(Reuters) – Here’s what you need to know about the coronavirus right now:
Moderna’s vaccine may be best against Delta
The mRNA vaccine from Pfizer and BioNTech may be less effective than Moderna’s against the Delta variant of the coronavirus, according to two reports posted on medRxiv on Sunday ahead of peer review.
In a study of more than 50,000 patients in the Mayo Clinic Health System, researchers found the effectiveness of Moderna’s vaccine against infection had dropped to 76% in July – when the Delta variant was predominant – from 86% in early 2021. Over the same period, the effectiveness of the Pfizer/BioNTech vaccine had fallen to 42% from 76%, researchers said. While both vaccines remain effective at preventing COVID hospitalisation, a Moderna booster shot may be necessary soon for anyone who got the Pfizer or Moderna vaccines earlier this year, said Dr. Venky Soundararajan of Massachusetts data analytics company nference, who led the Mayo study.
Sydney police to step up enforcement in Delta-divided city
Australian authorities vowed on Tuesday to crank up policing of anti-COVID lockdown rules in Sydney, but dismissed suggestions that tougher measures, including a curfew, were needed after the city reported its biggest single-day new case number yet. Amid questions about the effectiveness of Sydney’s lockdown, under which residents are supposed to stay at home bar essential movements, NSW authorities said police have been asked to step up checks on how many people were being allowed inside small shops at the same time as they were still seeing “lots of unnecessary movement of people”.
As Australia’s largest city struggles to contain its worst outbreak of the pandemic, the harsher restrictions and tougher policing in its most-affected neighbourhoods have stoked resentment in its most vulnerable people. Though the whole East Coast city of 5 million is in lockdown, around 1.8 million in its ethnically diverse west are banned from leaving their immediate surroundings and doing any face-to-face work. Authorised workers must be tested every three days, and masks are mandatory outside homes.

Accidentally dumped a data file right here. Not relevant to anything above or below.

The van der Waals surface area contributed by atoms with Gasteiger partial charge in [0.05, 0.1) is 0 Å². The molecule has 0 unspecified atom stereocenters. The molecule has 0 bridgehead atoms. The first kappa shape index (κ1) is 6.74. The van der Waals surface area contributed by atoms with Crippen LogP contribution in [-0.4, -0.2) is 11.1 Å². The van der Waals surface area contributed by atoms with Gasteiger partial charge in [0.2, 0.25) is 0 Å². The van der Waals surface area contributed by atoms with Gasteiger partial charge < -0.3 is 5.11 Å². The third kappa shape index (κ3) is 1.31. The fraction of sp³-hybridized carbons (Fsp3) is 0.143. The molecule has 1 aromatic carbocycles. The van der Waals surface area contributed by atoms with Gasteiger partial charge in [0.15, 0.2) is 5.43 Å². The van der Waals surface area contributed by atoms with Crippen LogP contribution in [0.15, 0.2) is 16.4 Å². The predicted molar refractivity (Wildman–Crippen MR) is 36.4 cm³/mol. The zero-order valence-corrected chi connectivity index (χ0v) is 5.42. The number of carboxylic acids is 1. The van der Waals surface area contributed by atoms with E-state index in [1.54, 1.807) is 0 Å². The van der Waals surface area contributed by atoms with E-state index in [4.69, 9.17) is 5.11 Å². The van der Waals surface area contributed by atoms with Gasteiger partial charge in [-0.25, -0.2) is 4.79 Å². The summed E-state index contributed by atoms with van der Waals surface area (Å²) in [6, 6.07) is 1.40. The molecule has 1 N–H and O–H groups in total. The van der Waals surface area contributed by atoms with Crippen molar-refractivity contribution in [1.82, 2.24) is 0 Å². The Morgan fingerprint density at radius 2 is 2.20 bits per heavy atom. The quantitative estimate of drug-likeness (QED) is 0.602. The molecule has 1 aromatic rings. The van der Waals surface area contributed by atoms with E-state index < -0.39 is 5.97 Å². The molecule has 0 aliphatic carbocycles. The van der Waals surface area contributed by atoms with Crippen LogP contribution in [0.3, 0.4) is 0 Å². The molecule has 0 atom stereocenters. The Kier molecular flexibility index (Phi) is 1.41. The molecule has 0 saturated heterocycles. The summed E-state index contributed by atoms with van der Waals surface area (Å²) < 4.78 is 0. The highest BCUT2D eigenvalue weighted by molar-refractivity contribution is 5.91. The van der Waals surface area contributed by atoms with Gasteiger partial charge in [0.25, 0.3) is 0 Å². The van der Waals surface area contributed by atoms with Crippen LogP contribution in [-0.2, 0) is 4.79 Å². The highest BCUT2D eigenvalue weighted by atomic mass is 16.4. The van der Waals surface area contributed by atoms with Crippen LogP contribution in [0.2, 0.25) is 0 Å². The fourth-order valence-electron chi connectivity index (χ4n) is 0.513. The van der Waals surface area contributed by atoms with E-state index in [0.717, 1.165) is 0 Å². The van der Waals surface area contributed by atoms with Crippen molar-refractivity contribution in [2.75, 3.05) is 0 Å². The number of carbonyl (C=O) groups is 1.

EPL to introduce random status checks for ticket holders
Fans attending Premier League games are set to face random spot checks of their COVID-19 status at some stadiums in the opening weeks of the new season. Ticket holders should be prepared to provide proof of full vaccination or a negative lateral flow test result within 48 hours before the game via the NHS COVID Pass, the English Premier League said in a statement.
Supporters must also adhere to a new code of conduct, the league said, which includes wearing masks indoors, avoiding close contact with people they do not know and following one-way signage around stadiums.
Virus-free New Zealand plans border reopening
Under pressure from businesses and public sectors facing a worker shortage that policymakers fear will fuel inflation, New Zealand Prime Minister Jacinda Ardern is due to unveil plans this week to reopen the country’s borders. Ardern has indicated she will remain cautious when she outlines on Thursday her government’s six-month plan for public health and border control.
Businesses are pressing for the plan to include the resumption of labour imports, sooner rather than later. The country’s unemployment rate is at pre-COVID levels, with more jobs than skilled workers. The underutilisation rate, a measure of how many people are working less than they would like, is at a record low. The labour shortages are pushing up costs as employers pay more to keep staff.
Canada extends ban on arriving passenger flights from India
Canada will extend its ban on arriving passenger flights from India to Sept. 21 because of the risks posed by COVID-19, the federal transport ministry said in a statement on Monday. The ban was first imposed on April 22 and has already been rolled over several times.
Separately, long delays were reported at the border on Monday as Canada finally opened to fully vaccinated American tourists for the first time in 16 months, causing a rush of travelers during the busy summer season – and bottlenecks for a desperate tourism industry.
(Compiled by Karishma Singh; Editing by Jacqueline Wong)